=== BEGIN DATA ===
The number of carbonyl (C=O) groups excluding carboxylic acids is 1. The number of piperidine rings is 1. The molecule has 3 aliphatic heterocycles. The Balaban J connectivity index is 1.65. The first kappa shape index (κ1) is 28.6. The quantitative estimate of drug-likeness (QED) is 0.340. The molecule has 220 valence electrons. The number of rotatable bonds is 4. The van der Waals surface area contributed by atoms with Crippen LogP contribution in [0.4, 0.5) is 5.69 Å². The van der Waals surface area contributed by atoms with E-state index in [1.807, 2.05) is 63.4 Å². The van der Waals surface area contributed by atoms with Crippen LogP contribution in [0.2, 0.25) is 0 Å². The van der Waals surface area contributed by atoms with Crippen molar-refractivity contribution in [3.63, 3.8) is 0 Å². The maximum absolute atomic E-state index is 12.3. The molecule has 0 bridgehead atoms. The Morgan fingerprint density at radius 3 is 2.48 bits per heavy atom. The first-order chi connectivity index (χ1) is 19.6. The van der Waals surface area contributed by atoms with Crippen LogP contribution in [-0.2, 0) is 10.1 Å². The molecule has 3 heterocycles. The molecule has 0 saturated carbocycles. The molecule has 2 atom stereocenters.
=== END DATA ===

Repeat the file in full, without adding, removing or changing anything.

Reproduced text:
The number of carbonyl (C=O) groups excluding carboxylic acids is 1. The number of piperidine rings is 1. The molecule has 3 aliphatic heterocycles. The Balaban J connectivity index is 1.65. The first kappa shape index (κ1) is 28.6. The quantitative estimate of drug-likeness (QED) is 0.340. The molecule has 220 valence electrons. The number of rotatable bonds is 4. The van der Waals surface area contributed by atoms with Crippen LogP contribution in [0.4, 0.5) is 5.69 Å². The van der Waals surface area contributed by atoms with E-state index in [1.807, 2.05) is 63.4 Å². The van der Waals surface area contributed by atoms with Crippen LogP contribution in [0.2, 0.25) is 0 Å². The van der Waals surface area contributed by atoms with Crippen molar-refractivity contribution in [3.63, 3.8) is 0 Å². The maximum absolute atomic E-state index is 12.3. The molecule has 0 bridgehead atoms. The Morgan fingerprint density at radius 3 is 2.48 bits per heavy atom. The first-order chi connectivity index (χ1) is 19.6. The van der Waals surface area contributed by atoms with Crippen LogP contribution in [-0.2, 0) is 10.1 Å². The molecule has 3 heterocycles. The molecule has 0 saturated carbocycles. The molecule has 2 atom stereocenters.